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QFD and Six Sigma in Service Application: A case of Ritz-Carlton

In a new effort to raise service level, some hotels are discreetly monitoring what customers do during their stay and recording it in shared computer systems, according to a recent article by Wall Street Journal Online.

“Capturing” is a new way for the hotel industry to collect customer data for service personalization. For example, the hotel may use the data from this opt-in activity to stock the customer’s favorite beverage in the in-room refrigerator before her arrival.

Delivery of such unexpected quality in service or product, as we call it ‘exciting quality’ in QFD, could certainly catch the customer’s attention. But for it to be effective, the baseline ‘expected quality’ must be fulfilled. This means rooms cleaned promptly, bathroom restocked, laundry returned on time, and so forth – the tasks that are typically performed by the hotel’s housekeeping.

One luxury hotel chain was insightful enough to realize this basic hotel service presented an opportunity for building stronger customer loyalty, a better bottom line, and competitiveness, creating an industry-wide paradigm shift. It was also one of the early examples of service QFD applications.

In 1992, the Ritz-Carlton Hotel Company set a company-wide Quality Goal of:

  1. Six Sigma;
  2. 50% Cycle Time Reduction; and
  3. 100% Customer Retention by 1996.

Toward this goal, each of the group’s hotels elected to champion a one-year research study on one of the critical processes that had been identified as vital to customers’ decision to continue patronage at their 30 properties worldwide. The Ritz-Carlton Dearborn in Michigan took on the process for “a clean, fresh, fully stocked guest room,” a process that could deliver better, faster, and cheaper housekeeping services within greater reliability.

A cross-functional team was formed comprised of Ladies and Gentlemen from Housekeeping, Laundry, Engineering, and Total Quality Management, with a goal of reducing cycle time by 50% and creating an error-proof, reliable process, which could be standardized company-wide for better customer satisfaction. The team’s first step was to make the existing process visible and establish baseline practice. Using both macro- and micro follow charts, the team members observed room cleaning and collected over 30 random samples which allowed them to identify the patterns of workflow, distance traveled in cleaning a gust room, average number of defects per room, item usage, and cycle times per task.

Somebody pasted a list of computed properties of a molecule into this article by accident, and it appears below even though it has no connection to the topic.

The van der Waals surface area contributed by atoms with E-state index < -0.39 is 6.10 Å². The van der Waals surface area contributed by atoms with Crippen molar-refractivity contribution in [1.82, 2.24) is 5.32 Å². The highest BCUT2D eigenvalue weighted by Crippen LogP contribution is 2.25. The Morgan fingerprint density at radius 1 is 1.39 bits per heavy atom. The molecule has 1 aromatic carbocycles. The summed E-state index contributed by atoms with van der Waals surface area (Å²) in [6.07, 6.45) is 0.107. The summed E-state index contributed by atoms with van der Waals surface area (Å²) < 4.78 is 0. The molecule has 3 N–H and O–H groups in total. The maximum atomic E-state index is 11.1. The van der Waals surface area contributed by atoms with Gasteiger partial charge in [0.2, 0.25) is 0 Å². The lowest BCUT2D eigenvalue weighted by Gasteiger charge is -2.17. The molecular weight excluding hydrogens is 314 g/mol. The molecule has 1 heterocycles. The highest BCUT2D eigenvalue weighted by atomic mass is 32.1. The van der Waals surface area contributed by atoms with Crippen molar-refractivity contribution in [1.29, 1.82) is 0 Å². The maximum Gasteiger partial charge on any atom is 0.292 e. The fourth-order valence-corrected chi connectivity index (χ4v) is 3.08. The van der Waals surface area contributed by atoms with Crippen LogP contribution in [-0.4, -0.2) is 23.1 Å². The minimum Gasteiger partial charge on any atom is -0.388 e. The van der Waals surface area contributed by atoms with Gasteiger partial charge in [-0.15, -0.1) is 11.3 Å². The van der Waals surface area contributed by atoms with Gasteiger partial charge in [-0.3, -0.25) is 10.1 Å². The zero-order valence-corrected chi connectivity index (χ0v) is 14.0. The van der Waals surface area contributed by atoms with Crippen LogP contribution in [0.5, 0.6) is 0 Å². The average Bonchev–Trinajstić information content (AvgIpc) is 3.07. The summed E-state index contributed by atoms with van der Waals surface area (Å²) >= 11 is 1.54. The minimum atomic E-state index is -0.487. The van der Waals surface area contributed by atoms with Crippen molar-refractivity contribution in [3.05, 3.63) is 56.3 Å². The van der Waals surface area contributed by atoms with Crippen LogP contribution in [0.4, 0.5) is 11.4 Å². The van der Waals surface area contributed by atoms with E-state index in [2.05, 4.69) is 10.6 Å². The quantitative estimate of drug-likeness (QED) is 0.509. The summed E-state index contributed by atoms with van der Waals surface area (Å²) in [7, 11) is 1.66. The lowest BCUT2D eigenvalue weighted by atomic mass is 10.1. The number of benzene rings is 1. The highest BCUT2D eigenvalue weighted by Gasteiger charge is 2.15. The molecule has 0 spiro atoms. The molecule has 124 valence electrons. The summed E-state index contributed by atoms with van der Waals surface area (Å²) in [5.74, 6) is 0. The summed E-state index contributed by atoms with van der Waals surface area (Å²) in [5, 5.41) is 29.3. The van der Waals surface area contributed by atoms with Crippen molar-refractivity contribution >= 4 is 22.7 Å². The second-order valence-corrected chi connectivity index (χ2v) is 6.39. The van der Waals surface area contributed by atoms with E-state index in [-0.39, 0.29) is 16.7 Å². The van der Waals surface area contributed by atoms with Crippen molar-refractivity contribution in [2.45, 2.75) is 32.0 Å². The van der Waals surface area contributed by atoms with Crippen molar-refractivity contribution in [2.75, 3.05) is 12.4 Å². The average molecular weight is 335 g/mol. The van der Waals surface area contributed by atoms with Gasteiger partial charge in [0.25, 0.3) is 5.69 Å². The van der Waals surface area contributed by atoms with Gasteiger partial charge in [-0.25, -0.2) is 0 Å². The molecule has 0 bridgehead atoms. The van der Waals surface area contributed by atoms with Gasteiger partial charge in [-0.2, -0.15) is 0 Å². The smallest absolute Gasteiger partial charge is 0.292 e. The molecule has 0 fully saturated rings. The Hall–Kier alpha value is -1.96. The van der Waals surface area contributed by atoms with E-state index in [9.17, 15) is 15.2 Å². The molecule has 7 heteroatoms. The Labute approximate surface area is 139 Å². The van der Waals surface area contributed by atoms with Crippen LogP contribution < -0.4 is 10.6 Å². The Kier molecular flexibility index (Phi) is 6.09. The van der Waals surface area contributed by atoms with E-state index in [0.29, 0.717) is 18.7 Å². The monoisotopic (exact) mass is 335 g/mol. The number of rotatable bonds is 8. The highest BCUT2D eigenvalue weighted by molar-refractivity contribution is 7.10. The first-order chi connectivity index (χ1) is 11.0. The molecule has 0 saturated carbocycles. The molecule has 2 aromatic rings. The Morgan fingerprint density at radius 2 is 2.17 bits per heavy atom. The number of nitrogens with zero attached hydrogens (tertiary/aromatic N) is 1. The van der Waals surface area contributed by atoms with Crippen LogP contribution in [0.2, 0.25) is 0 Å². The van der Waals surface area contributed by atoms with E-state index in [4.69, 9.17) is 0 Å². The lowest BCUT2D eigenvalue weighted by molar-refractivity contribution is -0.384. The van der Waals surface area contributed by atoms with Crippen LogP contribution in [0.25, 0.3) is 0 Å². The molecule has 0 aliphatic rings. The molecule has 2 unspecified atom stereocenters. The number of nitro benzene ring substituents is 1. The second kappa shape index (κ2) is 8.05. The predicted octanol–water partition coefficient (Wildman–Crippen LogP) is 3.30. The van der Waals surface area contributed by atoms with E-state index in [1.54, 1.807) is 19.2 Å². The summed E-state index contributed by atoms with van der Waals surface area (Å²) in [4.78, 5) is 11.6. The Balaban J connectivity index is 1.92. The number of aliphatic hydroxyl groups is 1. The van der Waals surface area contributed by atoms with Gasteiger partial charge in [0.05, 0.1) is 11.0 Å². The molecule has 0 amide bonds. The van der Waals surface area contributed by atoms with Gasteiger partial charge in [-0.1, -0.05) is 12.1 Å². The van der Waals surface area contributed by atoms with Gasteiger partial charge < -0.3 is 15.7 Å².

Ritz-Carlton housekeeping work flow

This process modeling QFD activity helped the team better understand crucial customer-supplier relationships. For example, they developed an unanticipated awareness that Housekeeping was Laundry’s primary customer even though it was easy for them to see Laundry as a major supplier to Housekeeping. The discovery was an important lesson because insufficient supply of linen and towels was a company-wide defect. Data indicated each room attendant wasted 30 to 45 minutes daily in tracking down needed supplies. Practices ranged from walking to the Laundry department from the guest floors to learn product availability to hoarding supplies to taking supplies from co-workers’ carts or linen closets.

The team also found that distribution of guest room supplies such as towels and linen to honor bar items and paper products was unreliable, resulting in mistakes, rework, breakdowns in process inefficiencies, variation, and discrepancies for honor bar billing. Waste due to this included lost labor dollars, wasted effort and travel, redundant work, and lost business. The Cost of Quality was calculated to exceed $460,000 annually for the entire Housekeeping system.

Because this study was conducted before Modern QFD was developed, this team resorted to building a classical House of Quality (HOQ) matrix in order to align customer requirements with supplier measures and to identify customer requirements.

We might point out that today, this same analysis could be done more efficiently and faster by using more agile and easier-to-use Modern QFD tools such as the Maximum Value Table and without building a HOQ.

The Ritz-Carlton team then used brainstorming and benchmarking to develop process options and conducted pilot processes to test and fine-tune the selected alternative process. Their process improvement resulted in:

The team also reported intangible benefits such as reduction in loneliness and monotony, increased job enrichment and teamwork, better communication between team members and between guests and team members, and stronger customer-supplier relationship between Housekeeping and Laundry.

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© QFD Institute / Glenn Mazur  


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